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Minority language communities throughout Europe can now avail of millions of Euros in funding, following the decision of the European Commission to invite language groups to apply for grants. 2.5 million Euros is being made available by the Commission’s department with responsibility for Education and Culture for projects which involve co-operation between different minority language communities. Grants of between 50,000 Euro and 150,000 Euro will be provided for successful projects, which could involve language resources such as dictionaries, the development of teaching skills or campaigns to promote languages.
Projects involving the development of minority languages in economic life, and their presence in the media and in cultural events, will also be considered. No commercial companies or private individuals can apply for the funding; the Commission says that a clear ‘European dimension’ is necessary for every project, although no ‘formal partnership’ is required between the various players. The deadline for the submission of applications is November 6, 2000. The Commission’s decision to release the 2.5 million Euro ends months of confusion about the legal status of the funding. The absence of a legal basis for minority language funding at European Union level has led to considerable uncertainty about the future availability of such grants.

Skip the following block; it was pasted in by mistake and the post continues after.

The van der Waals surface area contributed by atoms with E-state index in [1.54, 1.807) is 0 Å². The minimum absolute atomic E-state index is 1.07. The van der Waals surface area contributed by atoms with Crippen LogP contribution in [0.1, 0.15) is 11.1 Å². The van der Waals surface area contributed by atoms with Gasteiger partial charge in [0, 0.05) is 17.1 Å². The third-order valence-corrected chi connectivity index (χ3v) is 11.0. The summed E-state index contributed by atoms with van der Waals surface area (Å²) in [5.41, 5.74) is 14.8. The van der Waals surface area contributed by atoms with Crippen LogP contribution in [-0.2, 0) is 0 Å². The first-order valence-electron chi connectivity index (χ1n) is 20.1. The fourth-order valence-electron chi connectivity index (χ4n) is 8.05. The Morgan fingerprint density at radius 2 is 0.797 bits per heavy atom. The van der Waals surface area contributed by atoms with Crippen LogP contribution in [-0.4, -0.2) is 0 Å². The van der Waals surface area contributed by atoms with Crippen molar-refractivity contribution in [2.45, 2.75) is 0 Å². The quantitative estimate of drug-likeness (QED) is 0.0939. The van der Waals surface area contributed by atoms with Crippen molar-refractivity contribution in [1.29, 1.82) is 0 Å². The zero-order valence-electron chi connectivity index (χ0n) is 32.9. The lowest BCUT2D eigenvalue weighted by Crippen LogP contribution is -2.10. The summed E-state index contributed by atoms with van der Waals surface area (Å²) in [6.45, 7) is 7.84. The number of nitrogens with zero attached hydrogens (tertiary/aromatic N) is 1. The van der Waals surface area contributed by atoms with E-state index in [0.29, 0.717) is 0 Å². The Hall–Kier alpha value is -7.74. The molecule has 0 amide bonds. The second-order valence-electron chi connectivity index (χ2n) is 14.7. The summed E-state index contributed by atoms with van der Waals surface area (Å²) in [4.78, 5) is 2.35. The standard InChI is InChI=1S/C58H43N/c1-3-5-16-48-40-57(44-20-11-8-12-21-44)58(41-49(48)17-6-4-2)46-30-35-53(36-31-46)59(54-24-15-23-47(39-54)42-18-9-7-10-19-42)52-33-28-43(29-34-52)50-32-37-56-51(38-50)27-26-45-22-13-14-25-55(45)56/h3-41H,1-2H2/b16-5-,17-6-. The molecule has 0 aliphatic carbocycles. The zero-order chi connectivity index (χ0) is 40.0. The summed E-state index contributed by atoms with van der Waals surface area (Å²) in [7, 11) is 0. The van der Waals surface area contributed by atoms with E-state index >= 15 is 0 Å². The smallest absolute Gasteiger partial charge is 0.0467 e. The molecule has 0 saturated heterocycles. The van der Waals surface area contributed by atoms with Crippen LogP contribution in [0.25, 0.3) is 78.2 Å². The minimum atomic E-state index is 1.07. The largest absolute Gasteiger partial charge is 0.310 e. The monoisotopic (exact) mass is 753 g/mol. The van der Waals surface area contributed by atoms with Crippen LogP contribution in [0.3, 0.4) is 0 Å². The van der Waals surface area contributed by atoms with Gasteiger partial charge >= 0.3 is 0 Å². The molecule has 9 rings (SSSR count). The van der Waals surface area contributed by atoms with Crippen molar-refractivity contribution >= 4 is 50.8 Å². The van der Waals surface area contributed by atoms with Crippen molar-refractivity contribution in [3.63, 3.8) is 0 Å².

Although the Education and Culture Commissioner, Viviane Reding, has claimed on several occasions that she is doing her best to overcome such legal difficulties, a solution remains elusive.
Another opportunity for funding of minority language projects, albeit on a once-off basis, has recently been announced by the Commission. 4.35 million Euro is being made available under the European Year of Languages programme, under which the Commission expects to be able to co-fund up to 150 separate projects. The European Year of Languages will cover all eleven official EU languages, as well as Irish and Luxembourgish. However, other regional or minority languages nominated by individual states can also be eligible under the programme. Innovative ways of learning languages, lifelong learning and academic studies about languages are among the categories of projects which could be offered funding under the Year of Languages programme, which will be launched at the beginning of 2001.